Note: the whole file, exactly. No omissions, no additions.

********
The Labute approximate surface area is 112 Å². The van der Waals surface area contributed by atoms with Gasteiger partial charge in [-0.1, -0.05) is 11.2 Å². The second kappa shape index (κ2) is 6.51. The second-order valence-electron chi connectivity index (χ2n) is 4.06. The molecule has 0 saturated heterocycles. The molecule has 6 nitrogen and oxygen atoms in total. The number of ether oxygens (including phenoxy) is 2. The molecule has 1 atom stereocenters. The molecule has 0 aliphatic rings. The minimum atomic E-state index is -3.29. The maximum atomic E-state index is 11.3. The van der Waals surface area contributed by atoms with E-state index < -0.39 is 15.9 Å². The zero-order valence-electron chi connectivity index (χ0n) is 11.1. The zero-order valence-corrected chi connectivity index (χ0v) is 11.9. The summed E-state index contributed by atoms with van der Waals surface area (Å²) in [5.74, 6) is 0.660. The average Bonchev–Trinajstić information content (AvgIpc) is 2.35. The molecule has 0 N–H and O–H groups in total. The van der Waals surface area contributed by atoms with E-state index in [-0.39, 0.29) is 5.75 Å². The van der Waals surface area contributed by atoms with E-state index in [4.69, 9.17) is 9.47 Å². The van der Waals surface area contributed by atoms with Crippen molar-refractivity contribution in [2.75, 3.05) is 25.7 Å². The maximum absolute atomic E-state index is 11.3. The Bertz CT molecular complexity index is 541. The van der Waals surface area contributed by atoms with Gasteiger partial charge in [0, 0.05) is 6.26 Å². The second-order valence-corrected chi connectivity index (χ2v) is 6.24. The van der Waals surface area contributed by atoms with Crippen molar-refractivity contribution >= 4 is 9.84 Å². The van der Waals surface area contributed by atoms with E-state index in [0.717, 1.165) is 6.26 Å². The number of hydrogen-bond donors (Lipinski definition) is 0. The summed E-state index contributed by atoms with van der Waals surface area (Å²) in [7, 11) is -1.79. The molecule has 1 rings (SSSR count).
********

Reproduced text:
The Labute approximate surface area is 112 Å². The van der Waals surface area contributed by atoms with Gasteiger partial charge in [-0.1, -0.05) is 11.2 Å². The second kappa shape index (κ2) is 6.51. The second-order valence-electron chi connectivity index (χ2n) is 4.06. The molecule has 0 saturated heterocycles. The molecule has 6 nitrogen and oxygen atoms in total. The number of ether oxygens (including phenoxy) is 2. The molecule has 1 atom stereocenters. The molecule has 0 aliphatic rings. The minimum atomic E-state index is -3.29. The maximum atomic E-state index is 11.3. The van der Waals surface area contributed by atoms with E-state index < -0.39 is 15.9 Å². The zero-order valence-electron chi connectivity index (χ0n) is 11.1. The zero-order valence-corrected chi connectivity index (χ0v) is 11.9. The summed E-state index contributed by atoms with van der Waals surface area (Å²) in [5.74, 6) is 0.660. The average Bonchev–Trinajstić information content (AvgIpc) is 2.35. The molecule has 0 N–H and O–H groups in total. The van der Waals surface area contributed by atoms with E-state index in [-0.39, 0.29) is 5.75 Å². The van der Waals surface area contributed by atoms with E-state index in [4.69, 9.17) is 9.47 Å². The van der Waals surface area contributed by atoms with Crippen molar-refractivity contribution in [2.75, 3.05) is 25.7 Å². The maximum absolute atomic E-state index is 11.3. The Bertz CT molecular complexity index is 541. The van der Waals surface area contributed by atoms with Gasteiger partial charge in [0, 0.05) is 6.26 Å². The second-order valence-corrected chi connectivity index (χ2v) is 6.24. The van der Waals surface area contributed by atoms with Crippen molar-refractivity contribution >= 4 is 9.84 Å². The van der Waals surface area contributed by atoms with E-state index in [0.717, 1.165) is 6.26 Å². The number of hydrogen-bond donors (Lipinski definition) is 0. The summed E-state index contributed by atoms with van der Waals surface area (Å²) in [7, 11) is -1.79. The molecule has 1 rings (SSSR count).